Welcome Back to the 19th Century

By Buchan, James | New Statesman (1996), April 2, 1999 | Go to article overview

Welcome Back to the 19th Century


Buchan, James, New Statesman (1996)


The century that is now ending had a characteristic that the future may consider to be as notable as its bloodthirstiness. That characteristic was inflation. In two prolonged periods, during the first world war and its aftermath and again in the 1970s and 1980s, the world's moneys were debauched to a degree that is sure to stick in the historical eye. In the course of the 20th century, even a "strong" money such as sterling lost 98 per cent of its purchasing power.

In the first of the inflations, which was launched by the belligerents in 1914 to finance the Great War, the civilisation of the 19th century - the world of joint-stock investment, triple-decker novels, side-whiskers and bustles and social propriety - came bitterly to grief. Of the second, as we look back from the vantage point of 1999, we can only say that it was an era of blind confusion. From the late 1960s to the summer of 1990, relations between debtor and creditor, indeed all conceptions of value, reward and profit, were so thoroughly confounded that nobody knew what he or she was doing. In the fog of fluctuating values, business people blundered to windfall profits or the bankruptcy court, workers starved or swanned, and the last shreds of independent British influence in the world were dissipated. Nobody, not Wilson nor Callaghan nor Barber nor Healey nor Thatcher nor Lawson nor Lamont, had the faintest clue what he or she was talking about. To dip into the memoirs of that period is like reading some antique manual of alchemy composed by candlelight in the deep countryside in a time of plague.

Since 1990, inflation has been mild. In February, shop prices measured by the retail price index (RPI) rose at a rate of 2.4 per cent a year. (We learn from the Financial Times that malt vinegar, which I was brought up to regard as a necessary supplement to fish and chips, has been displaced from the index of indispensable household goods by exercise bicycles. Next year, no doubt, the RPI will consist exclusively of chanterelles and methadone.) The supermarkets, which after all actually do the retailing, say their prices are going up at a rate of only about 1 per cent a year, with many products falling in price, of which the most striking is butcher's meat. If the supermarkets cannot conspire to achieve price rises of over 1 per cent, then the weight on prices must surely be heavy.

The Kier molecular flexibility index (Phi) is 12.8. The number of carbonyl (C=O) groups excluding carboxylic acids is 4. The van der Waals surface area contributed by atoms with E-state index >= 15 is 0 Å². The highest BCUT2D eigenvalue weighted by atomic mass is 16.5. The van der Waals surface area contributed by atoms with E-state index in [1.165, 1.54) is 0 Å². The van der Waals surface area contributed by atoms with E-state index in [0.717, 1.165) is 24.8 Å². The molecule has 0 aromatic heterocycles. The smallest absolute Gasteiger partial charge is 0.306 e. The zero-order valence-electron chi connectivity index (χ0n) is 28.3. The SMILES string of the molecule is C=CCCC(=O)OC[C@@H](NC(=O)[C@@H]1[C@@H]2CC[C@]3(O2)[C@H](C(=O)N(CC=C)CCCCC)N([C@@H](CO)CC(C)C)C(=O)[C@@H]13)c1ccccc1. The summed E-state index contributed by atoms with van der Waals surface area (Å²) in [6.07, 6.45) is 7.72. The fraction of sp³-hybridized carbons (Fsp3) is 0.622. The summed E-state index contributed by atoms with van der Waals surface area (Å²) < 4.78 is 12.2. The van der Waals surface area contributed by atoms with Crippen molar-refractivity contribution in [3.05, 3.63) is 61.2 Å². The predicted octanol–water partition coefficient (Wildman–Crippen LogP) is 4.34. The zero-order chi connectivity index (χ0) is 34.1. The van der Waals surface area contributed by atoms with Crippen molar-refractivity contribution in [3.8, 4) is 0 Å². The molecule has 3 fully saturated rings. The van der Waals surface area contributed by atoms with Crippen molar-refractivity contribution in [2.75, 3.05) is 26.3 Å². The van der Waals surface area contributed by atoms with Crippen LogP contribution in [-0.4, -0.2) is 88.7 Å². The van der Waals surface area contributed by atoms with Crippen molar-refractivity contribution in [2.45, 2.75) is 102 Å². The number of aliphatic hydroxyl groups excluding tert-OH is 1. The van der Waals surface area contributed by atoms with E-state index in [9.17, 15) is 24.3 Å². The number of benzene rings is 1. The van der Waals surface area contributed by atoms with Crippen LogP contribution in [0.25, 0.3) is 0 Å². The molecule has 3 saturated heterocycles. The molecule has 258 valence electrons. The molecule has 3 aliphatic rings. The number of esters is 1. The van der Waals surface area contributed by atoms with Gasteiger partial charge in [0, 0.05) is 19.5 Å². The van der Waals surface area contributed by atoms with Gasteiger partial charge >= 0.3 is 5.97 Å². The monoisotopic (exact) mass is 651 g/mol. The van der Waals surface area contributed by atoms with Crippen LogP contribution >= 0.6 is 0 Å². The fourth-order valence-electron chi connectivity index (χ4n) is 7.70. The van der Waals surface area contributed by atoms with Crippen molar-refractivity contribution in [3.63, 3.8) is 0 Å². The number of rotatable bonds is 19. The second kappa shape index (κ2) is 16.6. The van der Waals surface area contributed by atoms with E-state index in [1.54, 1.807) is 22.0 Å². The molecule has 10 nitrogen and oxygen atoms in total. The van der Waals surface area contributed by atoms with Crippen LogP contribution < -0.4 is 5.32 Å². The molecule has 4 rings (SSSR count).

In the land of the euro, prices are said to be rising by under 1 per cent a year. In the United States, where business is booming, the general increase is about 2 per cent. In Japan and parts of eastern Asia and possibly Switzerland, prices are falling. On a recent visit to Iran, which for domestic reasons still has hyperinflation and where men collect on street corners counting off immense bundles of banknotes, I was baffled by the exotic monetary conditions and had to control myself from gawping like a tourist.

Will inflation, which was the capital experience of the 20th century, come back to haunt the 21st? Or will prices be more or less stable over a long time as in the 19th century? Or will prices fall, God forbid, a condition known as deflation?

Since very few people in this country have experienced a deflation, I should explain what happens. Money, instead of falling in value in relation to commodities for sale, rises in value. People become reluctant to part with money. Businesses cease to invest for they despair of recovering their investment from rock-bottom product prices. Bankers see the value of their loan collateral falling and so cease to lend, which causes the supply of money further to dry up and prices to fall further. Slump and unemployment follow. Farmers and other debtors are mined while the owners of money, the despised social category known as the rentiers, prosper.

If an inflation is hard to control, a deflation is a runaway home. In Japan, interest rates are effectively zero. Other people's money can be used for free and yet nobody will borrow. …

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